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Hamburg retains title as Germany’s traffic jam capital

Hamburg retains title as Germany’s traffic jam capital

Hamburg retains title as Germany’s traffic jam capital

A new analysis of traffic patterns by TomTom has shown that the amount of time motorists sit in traffic jams has increased over the past year. The increase is traffic is due to the growing population in cities as well as an influx of commuters.

TomTom Traffic Index

The TomTom Traffic Index 2019 ranks 416 cities from 57 different countries based on their level of urban congestion. TomTom collects its data from its community of over 600 million drivers, who use its services in navigation devices, in-dash systems and smartphones.

TomTom gives a city’s congestion level as a percentage. Essentially this percentage tells you how much extra time a trip takes compared to the time the same trip would take with no traffic. So, for example a 30 percent congestion level means that a trip would take 30 percent more time than it would during uncongested times.

Congestion levels in German cities

Hamburg retains its title as Germany’s congestion capital with a congestion level of 34 percent, a one percent increase from the previous year. Berlin (32 percent), Wiesbaden (32 percent), Munich (30 percent) and Nuremburg (30 percent) make up the five German cities with the highest levels of congestion. Wiesbaden’s congestion levels rose the most out of all German cities last year, with an increase of eight percent.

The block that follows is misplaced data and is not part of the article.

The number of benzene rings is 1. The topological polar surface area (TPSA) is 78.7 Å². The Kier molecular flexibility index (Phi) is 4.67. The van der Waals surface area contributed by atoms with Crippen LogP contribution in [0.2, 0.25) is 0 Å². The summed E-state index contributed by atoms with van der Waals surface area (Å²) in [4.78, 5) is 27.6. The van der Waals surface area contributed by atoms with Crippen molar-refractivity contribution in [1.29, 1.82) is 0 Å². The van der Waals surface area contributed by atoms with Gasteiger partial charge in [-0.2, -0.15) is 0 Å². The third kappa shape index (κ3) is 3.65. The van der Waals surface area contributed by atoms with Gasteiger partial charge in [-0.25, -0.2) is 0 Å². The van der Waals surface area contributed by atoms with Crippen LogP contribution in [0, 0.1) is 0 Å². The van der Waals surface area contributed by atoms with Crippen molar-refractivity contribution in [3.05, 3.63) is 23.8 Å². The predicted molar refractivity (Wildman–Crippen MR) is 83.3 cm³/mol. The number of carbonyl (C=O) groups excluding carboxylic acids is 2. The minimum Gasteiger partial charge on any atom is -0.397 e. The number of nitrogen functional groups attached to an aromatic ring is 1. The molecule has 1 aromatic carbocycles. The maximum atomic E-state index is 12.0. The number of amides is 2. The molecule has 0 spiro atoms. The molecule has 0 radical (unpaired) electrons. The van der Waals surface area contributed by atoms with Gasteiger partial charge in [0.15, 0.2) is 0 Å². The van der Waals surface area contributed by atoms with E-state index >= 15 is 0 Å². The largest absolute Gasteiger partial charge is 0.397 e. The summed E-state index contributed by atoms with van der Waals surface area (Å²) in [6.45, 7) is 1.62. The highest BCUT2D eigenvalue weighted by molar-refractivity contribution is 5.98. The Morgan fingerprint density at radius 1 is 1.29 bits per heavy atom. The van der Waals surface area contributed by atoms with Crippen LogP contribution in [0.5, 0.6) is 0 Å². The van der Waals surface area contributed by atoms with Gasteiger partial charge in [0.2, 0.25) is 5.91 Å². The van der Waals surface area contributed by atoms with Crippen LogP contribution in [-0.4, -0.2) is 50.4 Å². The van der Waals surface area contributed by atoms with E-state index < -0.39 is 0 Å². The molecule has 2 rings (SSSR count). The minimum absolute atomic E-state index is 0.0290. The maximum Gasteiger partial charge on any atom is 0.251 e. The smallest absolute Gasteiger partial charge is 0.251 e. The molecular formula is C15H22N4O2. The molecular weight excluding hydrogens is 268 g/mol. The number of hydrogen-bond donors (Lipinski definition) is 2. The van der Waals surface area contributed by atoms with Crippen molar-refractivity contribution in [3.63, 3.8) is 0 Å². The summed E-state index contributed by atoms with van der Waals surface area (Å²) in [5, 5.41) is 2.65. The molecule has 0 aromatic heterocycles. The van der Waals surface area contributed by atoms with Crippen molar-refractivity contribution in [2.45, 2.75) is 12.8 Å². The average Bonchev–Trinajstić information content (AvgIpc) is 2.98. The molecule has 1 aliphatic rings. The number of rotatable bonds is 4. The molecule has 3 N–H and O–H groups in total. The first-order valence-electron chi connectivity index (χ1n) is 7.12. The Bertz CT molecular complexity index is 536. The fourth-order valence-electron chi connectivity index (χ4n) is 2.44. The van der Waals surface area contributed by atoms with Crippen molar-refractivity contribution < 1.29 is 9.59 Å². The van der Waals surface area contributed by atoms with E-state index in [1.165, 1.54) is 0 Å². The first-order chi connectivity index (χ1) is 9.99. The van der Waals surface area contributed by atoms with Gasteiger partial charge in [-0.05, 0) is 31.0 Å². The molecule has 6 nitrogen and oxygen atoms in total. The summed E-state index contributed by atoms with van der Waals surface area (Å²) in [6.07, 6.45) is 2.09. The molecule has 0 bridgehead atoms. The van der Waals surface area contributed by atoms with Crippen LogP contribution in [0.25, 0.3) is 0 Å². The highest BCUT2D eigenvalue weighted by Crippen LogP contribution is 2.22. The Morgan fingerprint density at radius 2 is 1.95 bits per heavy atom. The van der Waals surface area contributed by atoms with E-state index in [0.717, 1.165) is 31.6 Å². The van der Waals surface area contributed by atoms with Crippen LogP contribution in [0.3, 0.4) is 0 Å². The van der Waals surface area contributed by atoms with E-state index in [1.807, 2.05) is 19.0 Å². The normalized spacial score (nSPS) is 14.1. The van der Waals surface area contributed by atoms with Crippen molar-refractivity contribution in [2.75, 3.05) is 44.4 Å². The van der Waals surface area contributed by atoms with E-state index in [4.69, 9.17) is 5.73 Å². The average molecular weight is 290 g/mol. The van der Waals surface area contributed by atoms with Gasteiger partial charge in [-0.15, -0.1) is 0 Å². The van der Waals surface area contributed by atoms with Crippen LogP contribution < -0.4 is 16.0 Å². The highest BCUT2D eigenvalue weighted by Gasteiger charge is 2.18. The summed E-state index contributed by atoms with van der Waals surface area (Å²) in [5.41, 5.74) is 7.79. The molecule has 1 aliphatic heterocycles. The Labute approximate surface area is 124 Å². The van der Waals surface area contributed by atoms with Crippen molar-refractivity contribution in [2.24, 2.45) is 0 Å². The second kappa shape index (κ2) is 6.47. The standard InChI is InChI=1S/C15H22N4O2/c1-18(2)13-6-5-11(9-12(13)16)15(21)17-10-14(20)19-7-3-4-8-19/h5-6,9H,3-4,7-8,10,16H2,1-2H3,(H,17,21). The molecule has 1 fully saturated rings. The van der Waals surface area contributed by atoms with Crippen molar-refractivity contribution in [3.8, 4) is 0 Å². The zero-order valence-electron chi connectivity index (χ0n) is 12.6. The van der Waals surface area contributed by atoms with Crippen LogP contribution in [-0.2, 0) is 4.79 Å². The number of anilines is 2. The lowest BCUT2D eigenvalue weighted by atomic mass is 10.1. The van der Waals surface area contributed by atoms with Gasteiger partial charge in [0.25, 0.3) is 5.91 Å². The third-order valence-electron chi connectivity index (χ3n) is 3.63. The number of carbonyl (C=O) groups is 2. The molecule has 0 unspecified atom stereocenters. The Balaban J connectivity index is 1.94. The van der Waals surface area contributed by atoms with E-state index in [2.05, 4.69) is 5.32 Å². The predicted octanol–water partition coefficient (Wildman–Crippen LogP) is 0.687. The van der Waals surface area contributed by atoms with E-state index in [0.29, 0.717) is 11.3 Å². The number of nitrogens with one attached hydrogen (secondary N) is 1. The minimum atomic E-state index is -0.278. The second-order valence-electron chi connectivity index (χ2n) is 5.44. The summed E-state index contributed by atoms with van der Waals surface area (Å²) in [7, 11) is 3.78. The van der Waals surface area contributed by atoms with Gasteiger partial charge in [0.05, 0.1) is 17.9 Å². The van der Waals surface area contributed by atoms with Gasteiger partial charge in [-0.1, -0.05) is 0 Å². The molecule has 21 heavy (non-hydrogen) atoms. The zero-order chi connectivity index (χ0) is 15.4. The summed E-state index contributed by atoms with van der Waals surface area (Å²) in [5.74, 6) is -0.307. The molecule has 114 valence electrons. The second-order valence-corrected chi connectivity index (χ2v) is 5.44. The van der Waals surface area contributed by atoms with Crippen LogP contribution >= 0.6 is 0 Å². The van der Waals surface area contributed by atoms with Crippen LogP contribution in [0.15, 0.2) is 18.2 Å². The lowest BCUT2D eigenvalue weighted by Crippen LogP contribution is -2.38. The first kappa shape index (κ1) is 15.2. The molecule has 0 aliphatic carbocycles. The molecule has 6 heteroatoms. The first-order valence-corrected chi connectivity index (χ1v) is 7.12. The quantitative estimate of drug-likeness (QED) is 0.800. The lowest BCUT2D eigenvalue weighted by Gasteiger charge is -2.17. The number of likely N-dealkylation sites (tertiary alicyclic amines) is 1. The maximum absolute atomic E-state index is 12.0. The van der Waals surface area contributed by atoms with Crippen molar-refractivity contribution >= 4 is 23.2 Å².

Stuttgart, Bonn, Kassel, Bremen and Frankfurt am Main round off the top ten cities in Germany with the highest congestion. Bremen is one of three German cities that saw a drop in congestion levels, the others being Dresden and Hannover. The biggest reduction in congestion levels was in Bremen, with a 3 percent drop. Wuppertal (17 percent) is Germany’s least congested city.

Traffic patterns worldwide

Traffic patterns can provide valuable information about commuter behaviour. The pronounced congestion peaks in the mornings and evenings show us that an excessive number of commuters still choose to drive into work, despite many different options for public transport.

The topmost congested cities in the world are Bengaluru (71 percent), Manila (71 percent), Bogota (68 percent), Mumbai (65 percent) and Pune (59 percent). By international comparison, German cities do not experience significantly high levels of congestion. Moscow (59 percent) leads the way in Europe for traffic pollution, followed by Istanbul, Kiev and Bucharest. Abu Dhabi, UAE, was the least congested capital in the world.

William Nehra

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William Nehra

William studied a masters in Classics at the University of Amsterdam. He is a big fan of Ancient History and football, particularly his beloved Watford FC.

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